This month has been an adventurous one for our Rainy girl! She has been introduced to the great outdoors, our porch, and the sidewalk in front of our house. She’s also met one of our neighbors. We wrapped up May with more visitors and outings.
Day 1: When a visitor stopped by today, Rainy came strolling into the living room. I picked her up and brought her over to see our visitor. Greetings done, I left our visitor to get something. When I returned, I found that Andy was giving treats to Rainy and having the volunteer give her treats as well. He told me later that Rainy was frightened by our visitor. This surprised me because she had been fine in the living room. Cats are territorial. Did she not like our visitor having access to other parts of the house? Pets bond with their owners. Was Rainy timid because I wasn’t there? I don’t know, but her reaction makes me realize I need to be less casual about our new activities. Rainy is no longer a desperate stray kitten, and there are situations in which she’ll need time to adjust, and I should respect that as her guardian.
Day 2: Years ago, as a naïve new cat owner, thought that my years of experience with dogs and the insights from other cat friends was enough. Now I am not content to settle, and so I read lots and lots of cat books, the latest being Adventure Cats. In it, I learned a little tidbit. If one decides to introduce an indoor cat to the great outdoors, one should carry them out. Why? To avoid teaching them that it’s okay for them to go out the door, and thus decrease the chance that they’ll run away. Today I carried Rainy outside and I like that strategy a lot better. When I was coaxing her walk out the door, I was sending her mixed messages: When she’s on leash I encouraged her to walk out the door, otherwise I would shoo her away from the door. By carrying her outside for training, I can give her the consistent message that she’s never allowed to walk out the door.
Day 3: Last week I tried to build on success by encouraging Rainy to explore outside a little more each day. Since then, I’ve been thinking about how people and animals often get comfortable with each other simply by spending time together. For that reason, on Tuesday and Wednesday, Rainy and I just spent casual time together on the porch. I read a little from a book and researched a little on my laptop, while Rainy checked out the sights and sounds. One day there was rain and wind; another day there were bikers, kids, and dogs. On both days, after settling into the porch territory, Rainy searched for the treats I had scattered. In addition, Rainy tugged on her leash when she reached the stairs. I asked her, “Do you want to go for a walk?” Then I packed up my stuff and headed into the world with her. We walked one way and then the other on the sidewalk outside our house. I kept watch for dogs and other potential dangers. Both days, after about five minutes, Rainy calmly returned to the porch and stood at the door.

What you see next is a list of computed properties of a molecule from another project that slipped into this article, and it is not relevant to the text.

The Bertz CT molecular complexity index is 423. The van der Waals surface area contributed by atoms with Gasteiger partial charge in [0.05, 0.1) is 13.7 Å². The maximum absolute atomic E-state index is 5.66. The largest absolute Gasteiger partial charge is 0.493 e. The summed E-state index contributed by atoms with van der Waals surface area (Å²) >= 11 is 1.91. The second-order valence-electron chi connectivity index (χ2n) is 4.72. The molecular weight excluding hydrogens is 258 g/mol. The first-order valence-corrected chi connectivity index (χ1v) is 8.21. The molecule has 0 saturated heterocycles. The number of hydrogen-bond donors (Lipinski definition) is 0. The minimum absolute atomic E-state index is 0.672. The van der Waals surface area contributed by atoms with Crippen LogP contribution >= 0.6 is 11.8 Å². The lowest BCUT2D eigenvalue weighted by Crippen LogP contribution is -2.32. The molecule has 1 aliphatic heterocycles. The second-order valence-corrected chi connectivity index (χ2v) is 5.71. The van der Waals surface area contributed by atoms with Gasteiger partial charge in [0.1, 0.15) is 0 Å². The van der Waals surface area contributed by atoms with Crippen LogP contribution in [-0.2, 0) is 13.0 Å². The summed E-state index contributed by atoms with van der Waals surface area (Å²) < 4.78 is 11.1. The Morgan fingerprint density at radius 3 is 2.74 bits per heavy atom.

Day 4: Another visitor! A friend of mine drops by to talk about cat rescue. She meets the pets. We look at photos and share bios of cats needing homes. Then I bundle up Barnaby and Rainy for an outside jaunt. I walk Barnaby on a leash while my friend pushes Rainy in the pet stroller. Barnaby sniffs the grass. Rainy watches the world from the safety of the enclosed stroller. It’s another ordinary day in the neighborhood. We complete our trip around the block, head to our house, and then stop. My friend removes her water bottle from the cup holder atop the stroller as she gets ready to push the stroller onto the grass. Suddenly, Rainy retreats to a corner and then starts twirling around and batting at the stroller. Something about my friend taking the water bottle from the stroller and putting the bottle into her pocket startled Rainy. I take the stroller and talk in a soothing voice to Rainy. When she’s calm, we head inside and I have my friend give her treats. I want the visit to end on a positive note so that Rainy doesn’t associate strangers with bad stuff.
This month’s attempts to better prepare Rainy for doing agility have been enlightening. Part of me has wondered if our quiet home environment has made Rainy less suited to being an agility cat. But indoors she bounces off the walls with curiosity and activity. In addition, on the one day that I recently took Cinder out onto the porch, she reacted in a much more introverted manner than Rainy. I know Cinder likes her home, but she does go on stroller rides with me, and I thought she might do okay on the porch. She immediately found our living room window, stood up on her hind legs, and peered into it. When I didn’t take her inside right away, she searched out the door and parked herself in front of it. There is an obvious difference between her and Rainy, enough that I am satisfied Rainy could come to love the agility life.
Even if Rainy ends up making it clear that the agility life is not for her our attempts to achieve that dream are forging a stronger bond between us. She views me more and more as a source of fun for her life. And I am being reminded repeatedly that, just like people, each cat is unique. In turn, I am trying to train and hang out with each of my cats in the ways that they most prefer, and thereby growing in my relationship with them. What better could I and the cat trio ask for?